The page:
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The concept of social responsibility (SR) seems to have become an integral part of the contemporary global environment. SR affects people’s lives on a number of levels, including social, economic, political, financial, and environmental ones (Devinney 2015). A closer look at the subject matter, however, will reveal that it affects the decision-making processes associated with every domain of people’s lives. The concept provides a very rigid set of values that are bound to contribute to a gradual improvement of the global environment, including its economic, environmental, political, and financial characteristics. Since SR provides a solid foundation for a worldwide benefit and the integration of the global community, it must be promoted actively.
According to Duckworth and Moore 2010, the current SR definition provides a rather vague description of what the concept is, depicting it as a “goal of perfection” (Duckworth & Moore 2010, p. 1). However, the ISO standards can be used to narrow down the definition, describing SR as “the responsibility of an organization for the impact of its decisions” (Duckworth & Moore 2010, p. 2).
SR bears a range of similarities to the Quality Movement (QM). However, it should be viewed as the tool for supporting QM as opposed to being a separate phenomenon. Reinforcing the global reporting initiative (GRI), SR serves as the means of promoting consistent community improvement (Duckworth & Moore 2010).
SR principles include accountability, transparency, and ethical behavior, as well as respect for stakeholders’ interests, the rule of law, international norms of behavior, and human rights. ISO 26000 indicates that SR must promote organization governance, human rights, labor practices, environment, fair operating practices, consumer support, and community development. SPFRMEA the Plan-Do-Check-Act, the Multicriteria Decision Making (MCDM), and other tools were designed to enhance the SR promotion process by assessing and addressing the associated risks (Duckworth & Moore 2010).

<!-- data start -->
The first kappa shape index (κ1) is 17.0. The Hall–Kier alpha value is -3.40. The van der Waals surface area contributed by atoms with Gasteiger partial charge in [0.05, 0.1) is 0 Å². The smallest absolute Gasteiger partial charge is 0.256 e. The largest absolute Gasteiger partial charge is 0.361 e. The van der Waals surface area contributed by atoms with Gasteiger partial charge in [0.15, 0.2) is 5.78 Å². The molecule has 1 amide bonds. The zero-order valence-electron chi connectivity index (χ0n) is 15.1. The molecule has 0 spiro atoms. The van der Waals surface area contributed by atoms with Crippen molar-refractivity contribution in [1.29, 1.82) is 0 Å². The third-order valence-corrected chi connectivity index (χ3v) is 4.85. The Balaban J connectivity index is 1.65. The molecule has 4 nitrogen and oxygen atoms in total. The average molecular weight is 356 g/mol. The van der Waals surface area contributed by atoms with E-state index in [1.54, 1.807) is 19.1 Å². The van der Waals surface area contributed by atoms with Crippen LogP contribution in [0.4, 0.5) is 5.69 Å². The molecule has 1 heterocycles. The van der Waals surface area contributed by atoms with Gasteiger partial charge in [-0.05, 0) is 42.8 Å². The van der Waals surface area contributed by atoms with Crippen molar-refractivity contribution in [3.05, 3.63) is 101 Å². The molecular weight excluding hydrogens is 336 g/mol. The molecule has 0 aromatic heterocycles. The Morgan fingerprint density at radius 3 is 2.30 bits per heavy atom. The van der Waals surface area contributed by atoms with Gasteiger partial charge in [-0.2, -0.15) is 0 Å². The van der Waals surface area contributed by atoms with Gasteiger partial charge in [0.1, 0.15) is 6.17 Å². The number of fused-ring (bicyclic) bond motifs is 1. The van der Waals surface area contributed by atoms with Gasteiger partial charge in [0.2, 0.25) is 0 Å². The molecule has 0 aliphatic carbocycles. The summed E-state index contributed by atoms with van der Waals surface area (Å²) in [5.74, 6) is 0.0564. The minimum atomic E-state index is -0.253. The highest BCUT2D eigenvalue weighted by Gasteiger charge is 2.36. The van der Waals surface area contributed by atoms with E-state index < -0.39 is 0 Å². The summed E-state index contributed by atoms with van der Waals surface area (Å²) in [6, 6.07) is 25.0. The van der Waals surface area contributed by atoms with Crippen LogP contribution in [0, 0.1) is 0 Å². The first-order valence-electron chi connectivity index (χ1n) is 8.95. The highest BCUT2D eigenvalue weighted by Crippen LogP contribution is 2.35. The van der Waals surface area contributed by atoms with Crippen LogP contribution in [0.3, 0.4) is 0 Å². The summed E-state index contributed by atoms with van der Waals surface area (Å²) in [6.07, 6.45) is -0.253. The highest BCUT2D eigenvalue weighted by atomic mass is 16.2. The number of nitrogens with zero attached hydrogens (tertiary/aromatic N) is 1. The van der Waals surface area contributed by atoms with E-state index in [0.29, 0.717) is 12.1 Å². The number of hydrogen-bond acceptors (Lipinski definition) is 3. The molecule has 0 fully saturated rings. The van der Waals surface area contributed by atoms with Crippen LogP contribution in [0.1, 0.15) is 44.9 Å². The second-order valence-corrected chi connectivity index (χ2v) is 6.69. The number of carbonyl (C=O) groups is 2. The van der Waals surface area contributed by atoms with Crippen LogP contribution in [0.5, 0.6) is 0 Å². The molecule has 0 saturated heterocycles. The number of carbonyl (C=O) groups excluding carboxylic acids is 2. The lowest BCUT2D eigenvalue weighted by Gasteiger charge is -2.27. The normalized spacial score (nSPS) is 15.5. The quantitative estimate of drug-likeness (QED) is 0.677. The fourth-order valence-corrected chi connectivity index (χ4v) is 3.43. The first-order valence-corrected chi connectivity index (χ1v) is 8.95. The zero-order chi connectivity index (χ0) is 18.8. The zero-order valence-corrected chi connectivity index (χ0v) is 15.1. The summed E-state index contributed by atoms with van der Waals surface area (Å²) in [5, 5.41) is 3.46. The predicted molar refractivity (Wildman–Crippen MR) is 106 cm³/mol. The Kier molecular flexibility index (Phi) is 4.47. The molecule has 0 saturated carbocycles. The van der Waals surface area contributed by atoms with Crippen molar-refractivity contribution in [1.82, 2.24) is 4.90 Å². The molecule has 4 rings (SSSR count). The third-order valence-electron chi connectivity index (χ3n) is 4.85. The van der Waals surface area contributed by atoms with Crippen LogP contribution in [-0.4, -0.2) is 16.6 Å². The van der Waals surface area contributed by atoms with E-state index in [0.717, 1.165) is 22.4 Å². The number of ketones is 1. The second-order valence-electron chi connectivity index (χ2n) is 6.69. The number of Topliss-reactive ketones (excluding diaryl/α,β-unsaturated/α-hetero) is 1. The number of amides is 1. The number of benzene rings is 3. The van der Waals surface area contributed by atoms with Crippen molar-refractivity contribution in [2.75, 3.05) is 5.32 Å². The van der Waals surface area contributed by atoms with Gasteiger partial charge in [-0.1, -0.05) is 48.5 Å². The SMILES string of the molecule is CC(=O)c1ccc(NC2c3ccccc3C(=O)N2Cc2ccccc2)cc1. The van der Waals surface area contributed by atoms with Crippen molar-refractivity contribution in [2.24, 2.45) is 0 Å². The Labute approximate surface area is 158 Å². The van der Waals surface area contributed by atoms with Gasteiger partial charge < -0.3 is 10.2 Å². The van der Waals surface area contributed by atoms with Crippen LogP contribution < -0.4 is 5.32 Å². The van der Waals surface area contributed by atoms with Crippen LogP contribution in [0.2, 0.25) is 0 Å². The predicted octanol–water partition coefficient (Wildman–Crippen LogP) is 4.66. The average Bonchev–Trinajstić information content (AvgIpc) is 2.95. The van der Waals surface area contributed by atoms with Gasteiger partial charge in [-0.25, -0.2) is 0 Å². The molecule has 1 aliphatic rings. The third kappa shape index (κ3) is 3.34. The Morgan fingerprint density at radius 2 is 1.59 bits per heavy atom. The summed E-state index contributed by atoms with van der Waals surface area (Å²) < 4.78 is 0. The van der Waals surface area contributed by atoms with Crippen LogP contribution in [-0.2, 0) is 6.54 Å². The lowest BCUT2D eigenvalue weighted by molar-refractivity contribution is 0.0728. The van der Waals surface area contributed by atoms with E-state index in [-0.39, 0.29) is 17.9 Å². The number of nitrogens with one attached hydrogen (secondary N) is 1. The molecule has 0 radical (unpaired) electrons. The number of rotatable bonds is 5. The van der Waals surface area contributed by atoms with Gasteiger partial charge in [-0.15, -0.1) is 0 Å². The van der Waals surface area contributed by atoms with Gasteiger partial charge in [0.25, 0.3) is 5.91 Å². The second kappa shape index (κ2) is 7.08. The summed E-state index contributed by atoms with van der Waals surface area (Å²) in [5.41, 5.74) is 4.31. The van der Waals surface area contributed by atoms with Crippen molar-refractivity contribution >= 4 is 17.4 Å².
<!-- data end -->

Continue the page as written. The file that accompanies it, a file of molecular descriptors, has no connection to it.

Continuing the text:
The idea of promoting SR principles on a global level is rather reasonable seeing that it will allow improving people’s lives in a number of domains. The importance of quality improvement, for which SR allows, in the fields of business and industry production processes, is going to have a positive effect on waste management and the use of lean production (Duckworth & Moore 2010). Therefore, environmental and economic issues are bound to be addressed. Similarly, the incorporation of SR principles into the framework of business and economy will have a positive impact on the financial processes due to a drop in the number of threats associated with unethical behaviour (Duckworth & Moore 2010, p. 103-104). Therefore, rapid improvement is expected.
That being said, the enhancement of the use of SR is going to be rather difficult. Requiring a significant change in corporate values across all organisations, the process is bound to take a substantial amount of time. Furthermore, tighter control needs to be established across organizations. The identified change will demand the introduction of a new system of values, management and leadership principles, and social standards (Huang 2015).
The introduction of SR allows for a range of positive changes in socio-cultural, economic, political, and environmental contexts. However, the changes are fraught with numerous challenges, which may be addressed by altering the current value system and leadership principles. Thus, the basis for quality improvement across all domains can be built.
Devinney, TM 2015, ‘Bringing new perspectives to the study of social responsibility’, Annals in Social Responsibility, vol. 1, no. 1, pp. 1-9.
Duckworth, HA & Moore, RM 2010, Social responsibility, CRC Press, Chicago, IL.
Huang, L 2015, ‘Quality or responsibility? The impact of two categories of social responsibility on the consumer-brand relationship’, Marketing Management Journal, vol. 25, no. 1, pp. 27-42.